Now that you have Git setup, the next important step is to connect to GitLab with your freshly downloaded copy of Fork.
If you have no idea what I’m talking about – it’s probably best to start with the previous part of this series.
Step One – Create your Access Token
The first step is to create an Access Token. This is a key that GitLab uses to ensure it knows who you are, and that you only have access to the things you should have access to.
On GitLab, go to your account preferences, and select the Access Tokens settings. Enter a name for your Access Token (such as
Fork Access Token) and an expiration date if you’d like to (or just leave it blank).
Next, you’ll need to select which permissions you want your access token to have. Each one is explained in brief on the page, and you may want to ask your technical lead for which ones you will need. Or – just go ahead and check all the boxes. You can always create a more locked-down Access Token later if you want to.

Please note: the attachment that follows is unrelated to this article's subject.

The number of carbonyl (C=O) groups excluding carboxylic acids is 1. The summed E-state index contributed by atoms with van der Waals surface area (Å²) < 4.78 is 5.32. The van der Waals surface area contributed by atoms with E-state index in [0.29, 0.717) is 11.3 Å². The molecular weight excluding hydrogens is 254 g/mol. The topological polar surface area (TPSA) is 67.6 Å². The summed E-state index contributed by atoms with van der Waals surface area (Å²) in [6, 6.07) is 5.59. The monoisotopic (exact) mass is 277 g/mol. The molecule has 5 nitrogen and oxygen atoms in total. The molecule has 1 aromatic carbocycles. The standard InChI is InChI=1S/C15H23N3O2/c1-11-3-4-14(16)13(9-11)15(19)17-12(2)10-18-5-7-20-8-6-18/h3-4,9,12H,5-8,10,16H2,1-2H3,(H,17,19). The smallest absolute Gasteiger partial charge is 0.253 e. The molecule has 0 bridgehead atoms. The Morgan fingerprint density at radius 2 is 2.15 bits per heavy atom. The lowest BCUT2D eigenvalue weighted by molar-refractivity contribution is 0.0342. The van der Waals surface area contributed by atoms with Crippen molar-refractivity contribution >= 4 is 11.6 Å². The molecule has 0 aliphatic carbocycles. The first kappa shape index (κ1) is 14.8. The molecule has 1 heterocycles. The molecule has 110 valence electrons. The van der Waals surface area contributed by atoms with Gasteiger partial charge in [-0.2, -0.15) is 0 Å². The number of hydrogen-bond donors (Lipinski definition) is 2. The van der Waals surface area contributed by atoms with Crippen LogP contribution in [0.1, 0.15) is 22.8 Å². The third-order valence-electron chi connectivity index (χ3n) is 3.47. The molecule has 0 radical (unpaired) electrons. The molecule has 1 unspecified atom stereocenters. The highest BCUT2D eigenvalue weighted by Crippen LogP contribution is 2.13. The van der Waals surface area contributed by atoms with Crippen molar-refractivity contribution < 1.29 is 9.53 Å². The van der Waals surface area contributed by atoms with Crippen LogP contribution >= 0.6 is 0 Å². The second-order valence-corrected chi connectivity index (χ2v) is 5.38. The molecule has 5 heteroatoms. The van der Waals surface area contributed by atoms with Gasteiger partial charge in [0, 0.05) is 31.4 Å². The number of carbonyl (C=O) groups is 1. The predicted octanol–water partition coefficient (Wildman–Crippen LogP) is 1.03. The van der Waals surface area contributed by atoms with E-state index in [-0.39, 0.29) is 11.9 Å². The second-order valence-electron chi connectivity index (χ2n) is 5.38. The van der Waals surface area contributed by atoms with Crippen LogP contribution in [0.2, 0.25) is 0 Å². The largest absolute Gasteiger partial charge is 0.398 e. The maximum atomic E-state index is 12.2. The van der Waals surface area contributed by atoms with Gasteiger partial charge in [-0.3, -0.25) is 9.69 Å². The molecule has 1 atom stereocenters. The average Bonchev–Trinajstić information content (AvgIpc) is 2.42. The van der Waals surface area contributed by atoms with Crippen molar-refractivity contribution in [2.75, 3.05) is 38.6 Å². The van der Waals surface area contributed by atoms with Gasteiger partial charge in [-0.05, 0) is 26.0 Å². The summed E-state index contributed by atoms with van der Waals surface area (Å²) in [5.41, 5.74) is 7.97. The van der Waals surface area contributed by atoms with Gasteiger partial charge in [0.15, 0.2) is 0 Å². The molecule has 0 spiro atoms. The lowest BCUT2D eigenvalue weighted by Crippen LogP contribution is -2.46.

Once you’ve done this, click ‘Create Personal Access Token’. GitLab will create your access token, and this is the only time you’ll be able to see it, so don’t close this page until we’re done. Copy the token – we’ll be using it shortly.
Step Two – Integrate your Access Token
Open up Fork and do any basic setup you need to. The first time you open Fork it will ask you to set up your identity – this is the email and name that will be associated with your commits so enter it wisely.
Next, open your account settings (on Mac this is under ‘Fork’ > ‘Accounts…’, and on Windows you can find it at ‘File’ > ‘Accounts…’). Click the ‘+’ button to add a new account. We’ll be adding a GitLab account, so select that, and then enter your access token. Boom – you just connected GitLab.
Step Three – Clone your first repository
Now that you are connected to GitLab, you can view all of your GitLab repositories. If you open the account settings again you can select your new GitLab integration, and click the ‘repositories’ button to view all of your repositories.
Next to each repository is a little download button – clicking that will clone the repository to your default directory! Once you’ve cloned your first repository, you can continue on to the next part of this series, which will be going over some basics of how to manage your git repository!